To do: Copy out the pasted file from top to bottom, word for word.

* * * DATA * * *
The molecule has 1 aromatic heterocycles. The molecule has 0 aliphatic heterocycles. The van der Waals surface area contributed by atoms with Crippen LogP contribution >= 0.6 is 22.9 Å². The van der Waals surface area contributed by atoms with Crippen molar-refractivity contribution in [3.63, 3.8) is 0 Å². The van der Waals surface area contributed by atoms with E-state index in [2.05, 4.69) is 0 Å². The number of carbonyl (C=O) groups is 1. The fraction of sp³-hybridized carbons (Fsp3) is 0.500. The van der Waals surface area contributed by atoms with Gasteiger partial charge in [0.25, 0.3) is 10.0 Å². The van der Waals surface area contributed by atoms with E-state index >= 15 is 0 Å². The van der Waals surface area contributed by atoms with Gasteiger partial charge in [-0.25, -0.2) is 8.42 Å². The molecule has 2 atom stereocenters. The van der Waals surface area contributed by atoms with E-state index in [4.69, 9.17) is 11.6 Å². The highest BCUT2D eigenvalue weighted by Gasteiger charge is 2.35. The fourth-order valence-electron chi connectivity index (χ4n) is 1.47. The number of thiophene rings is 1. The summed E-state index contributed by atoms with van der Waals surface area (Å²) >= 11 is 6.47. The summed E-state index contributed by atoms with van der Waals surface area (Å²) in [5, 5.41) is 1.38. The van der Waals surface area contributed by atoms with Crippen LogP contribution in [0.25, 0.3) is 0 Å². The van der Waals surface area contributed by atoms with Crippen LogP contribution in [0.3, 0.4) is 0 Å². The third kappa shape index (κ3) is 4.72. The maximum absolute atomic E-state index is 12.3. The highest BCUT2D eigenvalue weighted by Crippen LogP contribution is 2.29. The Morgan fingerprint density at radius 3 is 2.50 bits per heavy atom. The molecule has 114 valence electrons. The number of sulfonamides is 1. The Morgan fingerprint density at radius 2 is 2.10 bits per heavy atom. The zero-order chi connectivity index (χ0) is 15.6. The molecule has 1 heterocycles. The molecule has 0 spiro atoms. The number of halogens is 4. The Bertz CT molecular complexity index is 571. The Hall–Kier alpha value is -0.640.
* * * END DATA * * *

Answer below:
The molecule has 1 aromatic heterocycles. The molecule has 0 aliphatic heterocycles. The van der Waals surface area contributed by atoms with Crippen LogP contribution >= 0.6 is 22.9 Å². The van der Waals surface area contributed by atoms with Crippen molar-refractivity contribution in [3.63, 3.8) is 0 Å². The van der Waals surface area contributed by atoms with E-state index in [2.05, 4.69) is 0 Å². The number of carbonyl (C=O) groups is 1. The fraction of sp³-hybridized carbons (Fsp3) is 0.500. The van der Waals surface area contributed by atoms with Gasteiger partial charge in [0.25, 0.3) is 10.0 Å². The van der Waals surface area contributed by atoms with E-state index >= 15 is 0 Å². The van der Waals surface area contributed by atoms with Gasteiger partial charge in [-0.25, -0.2) is 8.42 Å². The molecule has 2 atom stereocenters. The van der Waals surface area contributed by atoms with E-state index in [4.69, 9.17) is 11.6 Å². The highest BCUT2D eigenvalue weighted by Gasteiger charge is 2.35. The fourth-order valence-electron chi connectivity index (χ4n) is 1.47. The number of thiophene rings is 1. The summed E-state index contributed by atoms with van der Waals surface area (Å²) >= 11 is 6.47. The summed E-state index contributed by atoms with van der Waals surface area (Å²) in [5, 5.41) is 1.38. The van der Waals surface area contributed by atoms with Crippen LogP contribution in [0.25, 0.3) is 0 Å². The van der Waals surface area contributed by atoms with Crippen LogP contribution in [0.3, 0.4) is 0 Å². The third kappa shape index (κ3) is 4.72. The maximum absolute atomic E-state index is 12.3. The highest BCUT2D eigenvalue weighted by Crippen LogP contribution is 2.29. The Morgan fingerprint density at radius 3 is 2.50 bits per heavy atom. The molecule has 114 valence electrons. The number of sulfonamides is 1. The Morgan fingerprint density at radius 2 is 2.10 bits per heavy atom. The zero-order chi connectivity index (χ0) is 15.6. The molecule has 1 heterocycles. The molecule has 0 spiro atoms. The number of halogens is 4. The Bertz CT molecular complexity index is 571. The Hall–Kier alpha value is -0.640.